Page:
Webinar recap: 3 strategies to bring businesses & communities back stronger

Posted 06/22/20 Team Vaco

Recently, we had the privilege of getting three of our managing partners together — virtually — to discuss how they’re helping businesses and communities come back stronger than ever. 

We hope you’ll check out the full webinar at your convenience, but here’s an overview of what Vaco managing partners Bart Marcum (Birmingham), Wayne Lynch (Dallas), and Denise Bennett-Walls (Orlando) had to say about the state of work today.

But first, let’s start with some good news: the economy is rebounding. With unemployment rates declining in May to 13.3% — and with the unemployment rate among degreed professionals in accounting and finance and technology being much, much lower — states are beginning to step back into an open economy.

Because there are so many different variables to consider, it can be tough for companies to develop a safe and strategic return-to-work plan during this transitional time. With all 50 states in different stages of reopening, 39% of companies are planning a phased reopening strategy (SHRM). To make matters even more challenging, states are taking different approaches to reopening.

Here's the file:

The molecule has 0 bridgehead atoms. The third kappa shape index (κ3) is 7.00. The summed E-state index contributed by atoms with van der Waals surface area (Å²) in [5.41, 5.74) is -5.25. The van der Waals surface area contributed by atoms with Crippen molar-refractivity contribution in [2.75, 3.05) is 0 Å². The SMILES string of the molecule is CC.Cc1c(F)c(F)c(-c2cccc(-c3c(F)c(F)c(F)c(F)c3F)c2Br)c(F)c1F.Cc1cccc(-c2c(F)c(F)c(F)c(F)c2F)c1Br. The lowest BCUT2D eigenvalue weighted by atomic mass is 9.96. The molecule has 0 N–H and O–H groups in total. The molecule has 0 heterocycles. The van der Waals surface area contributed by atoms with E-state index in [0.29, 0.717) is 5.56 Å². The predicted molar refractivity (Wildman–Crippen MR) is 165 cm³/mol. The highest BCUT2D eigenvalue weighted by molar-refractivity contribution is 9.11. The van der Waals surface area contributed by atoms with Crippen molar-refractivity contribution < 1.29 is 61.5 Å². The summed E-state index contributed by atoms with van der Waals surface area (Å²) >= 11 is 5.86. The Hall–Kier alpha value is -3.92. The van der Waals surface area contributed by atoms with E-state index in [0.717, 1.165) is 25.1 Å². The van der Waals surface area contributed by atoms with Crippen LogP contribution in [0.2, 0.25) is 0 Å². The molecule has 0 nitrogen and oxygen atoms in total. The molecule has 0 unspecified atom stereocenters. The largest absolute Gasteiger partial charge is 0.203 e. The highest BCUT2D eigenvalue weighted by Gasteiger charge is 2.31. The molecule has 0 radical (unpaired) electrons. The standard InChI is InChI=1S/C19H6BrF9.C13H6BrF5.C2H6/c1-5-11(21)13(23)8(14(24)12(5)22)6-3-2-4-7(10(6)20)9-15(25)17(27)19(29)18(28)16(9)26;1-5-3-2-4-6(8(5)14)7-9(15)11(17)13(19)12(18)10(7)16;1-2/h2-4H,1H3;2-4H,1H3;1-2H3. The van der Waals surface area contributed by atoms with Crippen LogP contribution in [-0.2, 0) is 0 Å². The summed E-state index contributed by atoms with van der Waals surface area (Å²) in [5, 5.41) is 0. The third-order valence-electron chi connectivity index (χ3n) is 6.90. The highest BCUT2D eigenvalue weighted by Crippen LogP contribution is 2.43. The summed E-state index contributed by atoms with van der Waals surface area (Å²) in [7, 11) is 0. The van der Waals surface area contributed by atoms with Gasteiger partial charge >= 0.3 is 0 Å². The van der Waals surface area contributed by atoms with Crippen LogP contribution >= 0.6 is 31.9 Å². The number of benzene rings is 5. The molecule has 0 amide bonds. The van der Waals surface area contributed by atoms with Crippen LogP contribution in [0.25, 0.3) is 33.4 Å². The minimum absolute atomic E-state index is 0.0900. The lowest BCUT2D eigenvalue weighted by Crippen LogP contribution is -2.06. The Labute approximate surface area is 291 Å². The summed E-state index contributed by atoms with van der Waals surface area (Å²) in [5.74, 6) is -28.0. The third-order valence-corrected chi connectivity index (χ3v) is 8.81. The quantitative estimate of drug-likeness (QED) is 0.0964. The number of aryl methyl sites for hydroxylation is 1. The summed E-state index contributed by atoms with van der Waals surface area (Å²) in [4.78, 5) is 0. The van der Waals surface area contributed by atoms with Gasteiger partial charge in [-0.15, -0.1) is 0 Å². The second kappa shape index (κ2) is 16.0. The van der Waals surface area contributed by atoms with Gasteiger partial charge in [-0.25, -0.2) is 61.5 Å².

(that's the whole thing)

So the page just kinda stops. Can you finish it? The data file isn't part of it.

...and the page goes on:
This is where return-to-work solutions and managed services come into the picture. 

Here at Vaco, we’re focusing on ensuring the safety of our employees and our clients’ employees as they come back to work, helping companies mitigate their risk (currently, no laws have been passed to protect companies should an employee contract COVID-19 in the workplace), and developing solid hiring strategies. 

To accomplish this, we’ve developed post-COVID-19 return-to-work solutions that include thermal scanning, contact tracing, and remote interim staffing.

Thermal scanning, a managed services success story

“One of the CDC’s recommendations is that we monitor employee health and symptoms,” said Lynch. “We have a large client in Ft. Worth … who reached out to us, and they, in an effort to really ensure the safety of their employees, wanted to place thermal screeners, in other words, someone to take employees’ temperatures, at each of their entrance points. It was actually a tremendously complex project because they have 5 different plants, 17 different entrance points, and 3 shifts a day.”